The Bighorn River slips from the rocky clutches of the Big Horn and Pryor Mountains, going deep and muddy on the valley plains. Two hundred years ago, John Colter, enchanted by tall grass and great herds of bison, received permission to leave the Corps of Discovery early to hunt and trap the good country along the river. Though the bison and beaver are gone, my 87-year-old grandmother, Mary Ahern Maxwell, who spent her girlhood on a tributary creek called Mountain Pocket, has often told me that the Bighorn Valley holds the best land in all Montana. And this windswept October day, as we drive south toward the mountains, I believe it: Thick grass lines the roadway, the foothills slope down into coulees knotted with chokecherry and wild rose, and though it's as gray as stone, the sky is wide.
Years ago, before my grandmother's family settled down on Mountain Pocket, before Colter, the three bands of the Crow people lived in a vast tepee. One of its corner poles sloped up from the west, at the meeting of the three rivers. Another sat far in the south, where the Bighorn River begins. The third pole was anchored to the east, near South Dakota's Black Hills. And the final pole rested where the Yellowstone gives itself to the Missouri. The fire of that great tepee was here -- along the banks of the Bighorn, in the mountain shadows.
In the late 1850s, a young Crow warrior climbed deep into the Pryor Mountains. There, he did not eat but prayed and paced the mountain. Desperate for a dream, he cut off the tip of his left index finger and beat his wounded hand on a fallen log. As his blood wet the wood, he slumped into a deep sleep. Then a storm rose up, and the young man saw himself as a chickadee sheltered in a high nest. The other birds did not seek the safety of their nests. They flailed against the wind and soon were lost. As the sun split the storm, the young man looked into his dream, far out onto the Plains, where a great herd of buffalo ran. The earth cracked open before them; the buffalo fell into the earth and were gone.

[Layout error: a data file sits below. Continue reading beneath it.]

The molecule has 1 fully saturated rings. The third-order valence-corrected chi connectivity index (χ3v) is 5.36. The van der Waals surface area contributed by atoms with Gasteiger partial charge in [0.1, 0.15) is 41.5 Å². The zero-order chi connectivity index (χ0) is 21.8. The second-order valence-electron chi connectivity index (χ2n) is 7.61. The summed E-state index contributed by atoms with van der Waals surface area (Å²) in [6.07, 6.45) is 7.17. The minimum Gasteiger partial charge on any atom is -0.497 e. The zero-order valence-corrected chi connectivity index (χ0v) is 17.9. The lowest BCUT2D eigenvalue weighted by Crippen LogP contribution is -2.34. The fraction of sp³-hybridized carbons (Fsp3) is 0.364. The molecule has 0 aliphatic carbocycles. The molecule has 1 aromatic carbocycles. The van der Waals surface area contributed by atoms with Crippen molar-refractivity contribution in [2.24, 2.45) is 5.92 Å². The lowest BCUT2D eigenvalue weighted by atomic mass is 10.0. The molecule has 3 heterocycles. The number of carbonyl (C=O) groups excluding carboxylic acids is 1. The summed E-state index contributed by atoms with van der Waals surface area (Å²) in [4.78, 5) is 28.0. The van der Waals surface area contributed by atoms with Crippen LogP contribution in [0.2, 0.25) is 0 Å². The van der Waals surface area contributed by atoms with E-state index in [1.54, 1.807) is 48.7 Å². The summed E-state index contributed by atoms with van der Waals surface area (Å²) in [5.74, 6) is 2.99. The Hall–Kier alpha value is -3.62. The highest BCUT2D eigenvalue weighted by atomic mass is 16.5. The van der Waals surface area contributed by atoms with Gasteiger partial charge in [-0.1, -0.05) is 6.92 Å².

That young man, Plenty Coups -- knowing the buffalo would soon be gone; knowing that against the white men, who were as strong and as violent as the four winds, the Crow must hunker down in their nests -- urged his people to continue the early truce they had made with the United States and proved himself adept at peacetime leadership. He journeyed to Washington, D.C., many times to argue against seizures of Crow land and for fair negotiations. On the reservation, he moved into a frame house and took up farming, began practicing the Catholic faith alongside his traditional beliefs. In 1920, Plenty Coups -- who had once declared, during an earlier attempt to reduce the size of the Crow Reservation, "If you white men put in all your money to buy that land, you would not pay all it is worth. … I want my country to remain" -- acquiesced to demands from younger Crow leaders and supported the Crow Act, which parceled up the reservation into individual land allotments, a move that preserved its outer boundaries but would lead to complications, because the land allotments could then be sold or leased. As these negotiations came to a close, Plenty Coups was invited to stand with President Harding at the 1921 Armistice Day ceremony at the Arlington National Cemetery. There, Plenty Coups wore beaded buckskin and a headdress of eagle feathers; he brandished his coup stick and laid it on the Tomb of the Unknown Soldier. Though he had been instructed not to speak, Plenty Coups prayed for peace as the coffin was lowered. And he prayed in Crow.
Plenty Coups' aggressive peace-making, a survival strategy philosopher Jonathan Lear has dubbed "radical hope," was formulated to ease his people's transition into a new way of life, a way of life he didn't ask for but was powerless to stop. And, in at least one respect, it worked: Open a map of Montana and you'll see that the Crow Reservation is the biggest in the state; though treaties were bent and broken over the years, the ancient heart of Crow country remains in Crow hands.